PC Classics, Right In Your Browser With EmuOS

[Emupedia]’s work to preserve computer history by way of making classic and abandoned games and software as accessible as possible is being done in a handy way: right in your browser with EmuOS.

A few moments of BIOS startup kicks off EmuOS right in a browser window.

Doing things this way has powerful “Just Works” energy. Visit that link in a modern browser and in no time at all you’ll be looking at a Windows 95 (or Windows 98, or Windows ME) desktop, filled with a ton of shortcuts to pre-installed and ready-to-run classic software. Heck, you can even keep it simple and be playing the original Microsoft Solitaire in no time flat. There is also a whole ton of DOS software waiting to be fired up, just double-click the DOSBox icon, and browse a huge list. The project is still in development, so not everything works, but the stuff that does is awfully slick.

Here’s some additional background that goes into more detail about the project and its capabilities, but if you’d prefer to just click around to explore, here’s the main link again (and here’s a list of mirrors.)

If OS emulation is your thing, don’t miss emulating the IBM PC on an ESP32 microcontroller. And if you’re more into lesser-known vintage operating systems, how about re-inventing PalmOS to run on x86 architecture?

An Old Netbook Spills Its Secrets

For a brief moment in the late ’00s, netbooks dominated the low-cost mobile computing market. These were small, low-cost, low-power laptops, some tiny enough to only have a seven-inch display, and usually with extremely limiting hardware even for the time. There aren’t very many reasons to own a machine of this era today, since even the cheapest of tablets or Chromebooks are typically far more capable than the Atom-based devices from over a decade ago. There is one set of these netbooks from that time with a secret up its sleeve, though: Phoenix Hyperspace.

Hyperspace was envisioned as a way for these slow, low-power computers to instantly boot or switch between operating systems. [cathoderaydude] wanted to figure out what made this piece of software tick, so he grabbed one of the only netbooks that it was ever installed on, a Samsung N210. The machine has both Windows 7 and a custom Linux distribution installed on it, and with Hyperspace it’s possible to switch almost seamlessly between them in about six seconds; effectively instantly for the time. Continue reading “An Old Netbook Spills Its Secrets”

SheepShaver: A Cross-Platform Tool For Retro Enthusiasts

The world of desktop computing has coalesced into what is essentially a duopoly, with Windows machines making up the bulk of the market share and Apple carving out a dedicated minority. This relatively stable state hasn’t always existed, though, as the computing scene even as late as the 90s was awash with all kinds of competing operating systems and various incompatible hardware. Amiga, Unix, OS/2, MacOS, NeXT, BeOS, as well as competing DOSes, were all on the table at various points.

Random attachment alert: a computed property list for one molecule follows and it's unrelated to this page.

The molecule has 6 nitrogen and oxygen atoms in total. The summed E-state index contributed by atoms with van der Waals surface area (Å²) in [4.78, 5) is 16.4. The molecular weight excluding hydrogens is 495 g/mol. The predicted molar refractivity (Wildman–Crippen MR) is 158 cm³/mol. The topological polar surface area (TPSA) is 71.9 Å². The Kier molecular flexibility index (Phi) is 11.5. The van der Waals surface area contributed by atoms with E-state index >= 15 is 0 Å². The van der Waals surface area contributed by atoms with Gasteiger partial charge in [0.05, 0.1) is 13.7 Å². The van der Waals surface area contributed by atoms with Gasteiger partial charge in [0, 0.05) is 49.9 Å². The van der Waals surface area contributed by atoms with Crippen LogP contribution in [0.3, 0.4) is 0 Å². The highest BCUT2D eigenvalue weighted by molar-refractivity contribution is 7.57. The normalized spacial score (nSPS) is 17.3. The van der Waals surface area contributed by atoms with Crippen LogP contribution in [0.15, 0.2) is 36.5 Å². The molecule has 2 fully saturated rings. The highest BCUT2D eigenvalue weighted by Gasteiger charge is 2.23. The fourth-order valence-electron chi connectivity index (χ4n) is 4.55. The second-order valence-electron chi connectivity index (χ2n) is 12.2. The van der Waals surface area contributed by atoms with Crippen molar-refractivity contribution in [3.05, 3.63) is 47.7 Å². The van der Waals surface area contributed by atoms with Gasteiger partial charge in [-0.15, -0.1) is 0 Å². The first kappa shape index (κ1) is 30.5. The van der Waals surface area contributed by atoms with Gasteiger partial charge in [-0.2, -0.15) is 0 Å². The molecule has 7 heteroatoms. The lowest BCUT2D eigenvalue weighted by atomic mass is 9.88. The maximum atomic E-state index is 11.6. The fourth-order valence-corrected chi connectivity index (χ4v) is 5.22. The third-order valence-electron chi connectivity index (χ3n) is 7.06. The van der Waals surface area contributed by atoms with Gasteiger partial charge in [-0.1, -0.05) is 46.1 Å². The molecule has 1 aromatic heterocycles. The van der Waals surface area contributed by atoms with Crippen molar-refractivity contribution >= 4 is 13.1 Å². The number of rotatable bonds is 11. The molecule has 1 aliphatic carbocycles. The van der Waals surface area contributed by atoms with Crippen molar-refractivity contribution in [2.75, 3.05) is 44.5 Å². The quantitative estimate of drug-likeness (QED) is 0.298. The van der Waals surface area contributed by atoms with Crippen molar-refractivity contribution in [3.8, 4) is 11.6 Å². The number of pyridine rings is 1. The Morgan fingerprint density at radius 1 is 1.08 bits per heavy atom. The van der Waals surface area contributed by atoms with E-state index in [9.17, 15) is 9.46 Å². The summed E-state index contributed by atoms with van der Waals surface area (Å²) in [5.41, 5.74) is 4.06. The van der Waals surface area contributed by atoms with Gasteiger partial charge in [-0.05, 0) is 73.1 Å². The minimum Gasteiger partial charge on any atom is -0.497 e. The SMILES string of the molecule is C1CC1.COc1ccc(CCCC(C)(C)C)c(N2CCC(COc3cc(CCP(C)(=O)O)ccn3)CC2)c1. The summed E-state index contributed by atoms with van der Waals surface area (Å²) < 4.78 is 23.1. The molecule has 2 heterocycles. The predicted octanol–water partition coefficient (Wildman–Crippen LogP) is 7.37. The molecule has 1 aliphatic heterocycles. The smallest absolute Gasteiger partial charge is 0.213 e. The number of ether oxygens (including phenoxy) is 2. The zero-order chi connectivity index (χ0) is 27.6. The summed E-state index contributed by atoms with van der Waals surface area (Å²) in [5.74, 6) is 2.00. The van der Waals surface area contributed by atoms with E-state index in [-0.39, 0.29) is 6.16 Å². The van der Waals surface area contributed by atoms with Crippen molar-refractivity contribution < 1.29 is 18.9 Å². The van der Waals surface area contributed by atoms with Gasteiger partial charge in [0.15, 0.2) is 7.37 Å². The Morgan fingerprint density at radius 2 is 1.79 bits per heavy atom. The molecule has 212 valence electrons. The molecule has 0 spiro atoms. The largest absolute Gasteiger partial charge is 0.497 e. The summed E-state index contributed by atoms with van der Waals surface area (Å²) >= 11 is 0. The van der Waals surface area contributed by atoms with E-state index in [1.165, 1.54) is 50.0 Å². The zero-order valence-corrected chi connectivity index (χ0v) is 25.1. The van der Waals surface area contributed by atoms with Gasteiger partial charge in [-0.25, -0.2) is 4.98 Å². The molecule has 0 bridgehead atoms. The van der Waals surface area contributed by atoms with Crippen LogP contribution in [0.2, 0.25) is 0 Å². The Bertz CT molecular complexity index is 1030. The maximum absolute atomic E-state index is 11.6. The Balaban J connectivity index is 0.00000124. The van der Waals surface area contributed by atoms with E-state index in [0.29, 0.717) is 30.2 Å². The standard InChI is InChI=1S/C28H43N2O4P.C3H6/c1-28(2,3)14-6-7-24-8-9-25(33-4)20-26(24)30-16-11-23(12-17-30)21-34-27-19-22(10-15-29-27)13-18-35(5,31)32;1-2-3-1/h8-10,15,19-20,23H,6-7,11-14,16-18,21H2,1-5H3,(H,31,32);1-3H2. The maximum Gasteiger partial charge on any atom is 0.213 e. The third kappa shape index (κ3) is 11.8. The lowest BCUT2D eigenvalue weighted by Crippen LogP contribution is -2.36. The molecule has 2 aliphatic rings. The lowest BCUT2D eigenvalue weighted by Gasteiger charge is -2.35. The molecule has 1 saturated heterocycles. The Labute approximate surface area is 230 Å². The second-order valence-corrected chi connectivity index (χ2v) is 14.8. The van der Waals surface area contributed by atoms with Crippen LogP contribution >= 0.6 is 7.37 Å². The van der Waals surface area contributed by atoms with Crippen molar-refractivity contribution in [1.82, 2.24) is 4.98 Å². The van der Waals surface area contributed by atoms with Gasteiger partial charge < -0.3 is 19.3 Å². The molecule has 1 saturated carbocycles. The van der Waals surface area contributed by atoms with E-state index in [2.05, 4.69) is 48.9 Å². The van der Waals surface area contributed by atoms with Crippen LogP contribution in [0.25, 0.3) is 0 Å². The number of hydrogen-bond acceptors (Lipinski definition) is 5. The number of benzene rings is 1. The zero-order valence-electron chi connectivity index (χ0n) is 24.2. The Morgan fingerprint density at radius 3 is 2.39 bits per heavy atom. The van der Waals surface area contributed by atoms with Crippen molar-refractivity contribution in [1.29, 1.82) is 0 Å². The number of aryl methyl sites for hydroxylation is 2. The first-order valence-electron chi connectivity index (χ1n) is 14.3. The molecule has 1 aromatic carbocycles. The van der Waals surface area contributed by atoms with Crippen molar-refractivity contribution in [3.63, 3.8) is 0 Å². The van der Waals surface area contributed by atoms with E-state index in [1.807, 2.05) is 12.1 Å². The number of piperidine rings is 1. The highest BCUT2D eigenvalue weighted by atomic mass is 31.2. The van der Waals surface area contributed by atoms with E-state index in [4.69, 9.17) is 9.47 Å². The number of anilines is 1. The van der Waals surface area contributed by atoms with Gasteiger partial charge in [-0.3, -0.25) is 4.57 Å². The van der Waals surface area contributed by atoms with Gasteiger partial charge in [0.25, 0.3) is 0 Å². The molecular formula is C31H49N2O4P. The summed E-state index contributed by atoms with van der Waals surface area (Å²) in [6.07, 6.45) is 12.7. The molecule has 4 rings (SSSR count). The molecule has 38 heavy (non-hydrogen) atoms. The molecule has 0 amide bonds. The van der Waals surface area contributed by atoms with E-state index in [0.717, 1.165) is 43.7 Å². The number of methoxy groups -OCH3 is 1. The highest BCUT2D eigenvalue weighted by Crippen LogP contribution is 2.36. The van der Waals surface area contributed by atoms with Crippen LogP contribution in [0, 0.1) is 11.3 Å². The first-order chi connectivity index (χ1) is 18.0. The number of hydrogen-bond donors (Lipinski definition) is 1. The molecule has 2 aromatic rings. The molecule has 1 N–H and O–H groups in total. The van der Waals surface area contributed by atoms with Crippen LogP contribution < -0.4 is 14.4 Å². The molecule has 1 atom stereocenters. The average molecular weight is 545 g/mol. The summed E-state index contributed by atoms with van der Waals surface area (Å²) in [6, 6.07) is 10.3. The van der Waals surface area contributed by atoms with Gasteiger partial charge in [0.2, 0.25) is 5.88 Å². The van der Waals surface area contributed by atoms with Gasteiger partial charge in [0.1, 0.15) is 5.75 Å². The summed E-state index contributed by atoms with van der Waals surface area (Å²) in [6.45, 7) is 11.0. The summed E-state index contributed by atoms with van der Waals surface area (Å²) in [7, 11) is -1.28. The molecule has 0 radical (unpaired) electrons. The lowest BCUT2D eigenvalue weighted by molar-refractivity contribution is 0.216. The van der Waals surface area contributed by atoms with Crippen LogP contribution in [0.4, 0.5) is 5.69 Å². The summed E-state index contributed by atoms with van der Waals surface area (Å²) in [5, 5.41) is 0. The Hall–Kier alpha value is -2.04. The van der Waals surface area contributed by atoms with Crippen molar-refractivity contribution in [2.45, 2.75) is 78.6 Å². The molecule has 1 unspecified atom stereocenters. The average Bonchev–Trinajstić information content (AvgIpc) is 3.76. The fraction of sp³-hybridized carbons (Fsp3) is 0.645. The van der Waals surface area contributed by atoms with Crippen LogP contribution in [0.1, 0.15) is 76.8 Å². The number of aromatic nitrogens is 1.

If you’ve still got a box running one of these retro systems, SheepShaver might be able to help expand your software library. It’s not the sort of virtualization that we’re used to in the modern world, with an entire operating system running on a sanctioned-off part of your system. But SheepShaver does allow you to run software written for MacOS 7.5.2 thru 9.0.4 in a different environment. Unix and Linux are both supported, as well as Mac OS X, Windows NT, 2000, and XP, and the enigmatic BeOS. Certain configurations allow applications to run natively without any emulation at all, and there is plenty of hardware support built-in as well.

For anyone running retro hardware from the late 90s or early 00s, this could be just the ticket to get an application running that wasn’t ever supported on one of these machines. As for the name, it’s a play on another piece of software called ShapeShifter which brought a Mac-II emulator to the Amiga. SheepShaver has been around since the late 90s, too, so we’re surprised that we haven’t featured it before since it is such a powerful tool for cross-platform compatibility for computers of this era. Even if all you are hanging on to is an old BeBox.

New OS For Commodore 64 Adds Modern Features

The Commodore 64 was a revolutionary computer for its day and age. After four decades, though, it gets harder and harder to use these computers for anything more than educational or hobby electronics projects. [Gregory Nacu] is fiercly determined to challenge this idea, though, and has gone to great extremes to make this hardware still relevant in the modern age by writing a completely new operating system for the Commodore machines.

Known as C64OS, it squeezes everything it can out of the 8 bit processor and 64 kB of memory. The new OS includes switchable desktop workspaces, a windowing system, draggable icons, a Mac-style menu bar at the top, and drop-down menus for the icons (known as aliases in the demonstrations). The filesystem is largely revamped as well and enables a more modern directory system to be used. There are still some limitations like a screen resolution of 320×200 pixels and a fixed color palette which only allows for a handful of colors, but this OS might give Windows 3.1 a run for its money.

The project is still being actively developed but it has come a long way into a fairly usable state. It can be run on original hardware as well as long as you have a method of getting the image to the antique machine somehow. If not, the OS can likely run on any number of C64 emulators we’ve featured in the past.